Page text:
Larissa Waters Has Grilled Fossil Fuel Companies For Making Giant Political Donations

"They're donating in's no wonder that people think that politicians are for sale."

Political Donations

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Senator for Queensland Larissa Waters has called out the hefty political donations made to Australia’s major parties by fossil fuel giants.

The Australian Electoral Commission released their annual disclosure transparency data on Tuesday, covering 2020 through to 2021.

In the last financial year, major fossil fuel companies handed almost a million dollars to the three major parties. According to analysis by renewables movement 350, the Liberal party received most of the cut with over $500,000 in donations, nearly $400,000 to Labor, and just under $60,000 to the Nationals.

Empire Energy gave $40,000 to the Liberals and $25,000 to Labor in their respective Northern Territory branches, and went on to receive $21 million of tax payer dollars to frack the Beetaloo Basin.

Meanwhile, Santos donated $22,000 to the Nationals and $44,000 to Labor, while the Minerals Council of Australia handed out a combined $129,000 to the Coalition and $65,000 to the ALP. Spread across the three major parties, Woodside Energy gave $232,000, while mining services company Mineral Resources donated $222,400.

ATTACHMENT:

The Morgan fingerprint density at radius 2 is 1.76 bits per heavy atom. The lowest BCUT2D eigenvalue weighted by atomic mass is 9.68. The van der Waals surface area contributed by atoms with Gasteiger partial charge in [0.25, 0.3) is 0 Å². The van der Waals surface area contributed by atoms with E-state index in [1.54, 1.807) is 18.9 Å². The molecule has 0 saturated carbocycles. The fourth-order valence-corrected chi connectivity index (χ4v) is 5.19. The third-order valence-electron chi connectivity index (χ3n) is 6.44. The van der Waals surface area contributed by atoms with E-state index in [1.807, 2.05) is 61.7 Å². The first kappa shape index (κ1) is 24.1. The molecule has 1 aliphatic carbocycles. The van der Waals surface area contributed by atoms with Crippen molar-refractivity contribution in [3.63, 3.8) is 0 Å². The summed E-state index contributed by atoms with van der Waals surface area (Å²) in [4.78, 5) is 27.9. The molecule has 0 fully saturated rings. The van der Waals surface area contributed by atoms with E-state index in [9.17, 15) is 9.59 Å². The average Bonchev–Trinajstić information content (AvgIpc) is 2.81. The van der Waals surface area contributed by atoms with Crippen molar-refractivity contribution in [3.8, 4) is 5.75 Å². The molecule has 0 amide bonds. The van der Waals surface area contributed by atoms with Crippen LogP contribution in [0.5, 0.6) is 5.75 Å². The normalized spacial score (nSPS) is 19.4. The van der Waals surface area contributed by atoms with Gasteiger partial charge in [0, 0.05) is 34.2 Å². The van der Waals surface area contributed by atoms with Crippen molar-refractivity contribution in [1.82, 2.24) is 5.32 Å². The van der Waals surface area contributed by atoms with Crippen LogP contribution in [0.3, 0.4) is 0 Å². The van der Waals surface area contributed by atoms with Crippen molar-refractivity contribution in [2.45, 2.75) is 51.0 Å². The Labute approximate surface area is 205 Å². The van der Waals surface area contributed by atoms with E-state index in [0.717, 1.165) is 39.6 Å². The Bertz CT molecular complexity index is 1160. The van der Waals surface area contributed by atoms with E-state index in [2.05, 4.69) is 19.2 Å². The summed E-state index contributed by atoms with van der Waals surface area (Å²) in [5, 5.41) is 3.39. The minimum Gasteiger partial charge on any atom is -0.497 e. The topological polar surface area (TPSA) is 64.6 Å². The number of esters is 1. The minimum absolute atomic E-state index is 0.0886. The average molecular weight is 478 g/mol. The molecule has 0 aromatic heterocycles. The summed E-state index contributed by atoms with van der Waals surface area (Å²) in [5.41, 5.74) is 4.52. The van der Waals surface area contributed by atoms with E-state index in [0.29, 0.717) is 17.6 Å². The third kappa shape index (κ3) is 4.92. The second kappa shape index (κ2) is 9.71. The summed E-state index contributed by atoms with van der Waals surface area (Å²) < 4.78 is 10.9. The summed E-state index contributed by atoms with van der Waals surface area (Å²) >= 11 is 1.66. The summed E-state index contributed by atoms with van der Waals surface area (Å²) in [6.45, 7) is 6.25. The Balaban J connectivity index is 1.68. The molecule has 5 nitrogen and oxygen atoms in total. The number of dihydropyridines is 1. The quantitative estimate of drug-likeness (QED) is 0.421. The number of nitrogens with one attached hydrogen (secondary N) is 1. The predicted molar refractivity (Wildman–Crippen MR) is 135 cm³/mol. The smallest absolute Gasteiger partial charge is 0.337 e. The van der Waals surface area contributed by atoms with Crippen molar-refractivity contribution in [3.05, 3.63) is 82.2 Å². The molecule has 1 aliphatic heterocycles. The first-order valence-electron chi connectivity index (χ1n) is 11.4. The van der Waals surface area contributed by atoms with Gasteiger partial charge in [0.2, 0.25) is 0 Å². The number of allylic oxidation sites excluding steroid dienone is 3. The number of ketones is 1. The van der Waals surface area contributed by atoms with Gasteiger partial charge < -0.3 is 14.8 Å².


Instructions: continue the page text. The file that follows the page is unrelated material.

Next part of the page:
It follows a trend of the fossil fuel industry doubling its donations to the major parties between 2016-2020, according to The Guardian.

“They’re donating in spades,” said Waters in an interview with Radio National. “It’s no wonder that people think that politicians are for sale when you see the volume — the millions of dollars that goes into the pockets of both sides of politics — from the coal, gas, and oil companies.”

The Greens deputy leader went on to grill how these donations influence the Federal Government’s agenda and policies, including their gas-led recovery plans, and tens of millions of dollars worth of fracking grants in a mutually beneficial arrangement for donators and receivers.

“There’s a real perception, and frankly I think it’s a reality, that you get what you pay for. And that’s why big fossil fuel companies should not be allowed to buy the policy outcomes that suit their profits, particularly in a climate crisis,” said Waters. “With an election coming up, people deserve to know in real time who’s paying for what.”